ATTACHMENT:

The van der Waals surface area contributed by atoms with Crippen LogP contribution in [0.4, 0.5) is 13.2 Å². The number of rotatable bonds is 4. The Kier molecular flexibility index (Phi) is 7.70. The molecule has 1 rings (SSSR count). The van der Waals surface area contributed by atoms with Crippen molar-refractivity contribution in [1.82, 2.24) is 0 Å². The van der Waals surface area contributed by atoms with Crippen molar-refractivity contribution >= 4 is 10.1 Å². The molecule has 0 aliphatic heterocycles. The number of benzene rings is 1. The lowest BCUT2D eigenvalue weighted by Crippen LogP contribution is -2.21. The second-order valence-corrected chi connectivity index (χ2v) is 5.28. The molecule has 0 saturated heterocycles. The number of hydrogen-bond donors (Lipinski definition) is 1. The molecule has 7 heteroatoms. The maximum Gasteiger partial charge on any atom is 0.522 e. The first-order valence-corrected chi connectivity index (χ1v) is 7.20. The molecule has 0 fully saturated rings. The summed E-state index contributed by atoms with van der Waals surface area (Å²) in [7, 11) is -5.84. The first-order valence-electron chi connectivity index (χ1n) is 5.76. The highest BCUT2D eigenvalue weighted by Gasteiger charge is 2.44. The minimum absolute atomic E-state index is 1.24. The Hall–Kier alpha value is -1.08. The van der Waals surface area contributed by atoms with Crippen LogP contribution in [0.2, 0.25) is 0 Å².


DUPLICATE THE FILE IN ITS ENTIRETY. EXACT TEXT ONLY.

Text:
The van der Waals surface area contributed by atoms with Crippen LogP contribution in [0.4, 0.5) is 13.2 Å². The number of rotatable bonds is 4. The Kier molecular flexibility index (Phi) is 7.70. The molecule has 1 rings (SSSR count). The van der Waals surface area contributed by atoms with Crippen molar-refractivity contribution in [1.82, 2.24) is 0 Å². The van der Waals surface area contributed by atoms with Crippen molar-refractivity contribution >= 4 is 10.1 Å². The molecule has 0 aliphatic heterocycles. The number of benzene rings is 1. The lowest BCUT2D eigenvalue weighted by Crippen LogP contribution is -2.21. The second-order valence-corrected chi connectivity index (χ2v) is 5.28. The molecule has 0 saturated heterocycles. The number of hydrogen-bond donors (Lipinski definition) is 1. The molecule has 7 heteroatoms. The maximum Gasteiger partial charge on any atom is 0.522 e. The first-order valence-corrected chi connectivity index (χ1v) is 7.20. The molecule has 0 fully saturated rings. The summed E-state index contributed by atoms with van der Waals surface area (Å²) in [7, 11) is -5.84. The first-order valence-electron chi connectivity index (χ1n) is 5.76. The highest BCUT2D eigenvalue weighted by Gasteiger charge is 2.44. The minimum absolute atomic E-state index is 1.24. The Hall–Kier alpha value is -1.08. The van der Waals surface area contributed by atoms with Crippen LogP contribution in [0.2, 0.25) is 0 Å².